Sure, go for it. One of my favorite books has two entire chapters where the name of one of the major characters is misspelled in every single reference. This was fixed in later editions. If it was intentional, the author may appreciate a chance to explain it. If it was a mistake, the publishing house would probably like a chance to fix it. In either case, ...


7

Without going back to an outline, you could do the following: Print your draft on paper. Take some fluoresecent colored pens and mark all the words that are specific to your paper. Not words like "the" and "research", but words like "unification algorithm" or "eukaryotic cell". Use different colors for different topics in your paper. If you see the same ...


6

First of all, you should check and see if they have any guidelines posted that will help you to be certain that you stay within their listed range. If they don't have anything listed, then you could send them an inquiry to try to find out. Generally, the word count would not include the title page, if you have one. Words used in tables or graphs, ...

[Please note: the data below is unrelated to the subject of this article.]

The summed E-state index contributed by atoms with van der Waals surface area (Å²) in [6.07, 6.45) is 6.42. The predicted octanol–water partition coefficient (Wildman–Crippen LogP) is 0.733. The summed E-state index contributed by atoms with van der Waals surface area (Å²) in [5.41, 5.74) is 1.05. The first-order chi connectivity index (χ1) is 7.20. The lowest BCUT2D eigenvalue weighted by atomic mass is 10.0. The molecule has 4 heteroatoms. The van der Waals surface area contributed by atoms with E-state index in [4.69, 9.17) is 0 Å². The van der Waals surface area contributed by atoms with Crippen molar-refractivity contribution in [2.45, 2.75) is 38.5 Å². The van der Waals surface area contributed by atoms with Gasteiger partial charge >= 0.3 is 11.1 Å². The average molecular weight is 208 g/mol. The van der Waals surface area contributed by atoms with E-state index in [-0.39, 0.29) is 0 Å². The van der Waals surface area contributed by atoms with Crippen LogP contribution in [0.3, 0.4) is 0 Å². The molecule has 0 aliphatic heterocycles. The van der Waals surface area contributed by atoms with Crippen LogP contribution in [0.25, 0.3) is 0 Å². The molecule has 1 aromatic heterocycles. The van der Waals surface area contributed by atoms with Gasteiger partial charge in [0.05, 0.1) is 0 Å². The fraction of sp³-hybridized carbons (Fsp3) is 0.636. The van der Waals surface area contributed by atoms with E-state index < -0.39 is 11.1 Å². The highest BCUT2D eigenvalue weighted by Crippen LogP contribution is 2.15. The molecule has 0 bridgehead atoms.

6

I'll throw out the need for some space. I might not go right back to something, so, yes, I'd move on to another story. But that doesn't mean you abandon it completely. There's a balance you must strike. If you get stuck revising something to the point you can't work on something else, I don't see that as helpful. Revisit the story later. You never ...


6

Ryan, you cannot guess what will be interesting to your readers. Viktor Frankl, when he wrote his classic book "Man's search for meaning", didn't want to share his personal story first, as he thought it would look like he wanted sympathy, and distract from his message. Yet because of his personal story, his book became a best seller, and helped expand his ...


5

If you think there is too much exposition, there probably is. Then again, even if you don't think so, the reader may. The fact that you are questioning is the important part. Asking these questions forces you to make choices. Making decisions (and sticking to them) is a crucial part of the process. I would say that pretty much anything can be ...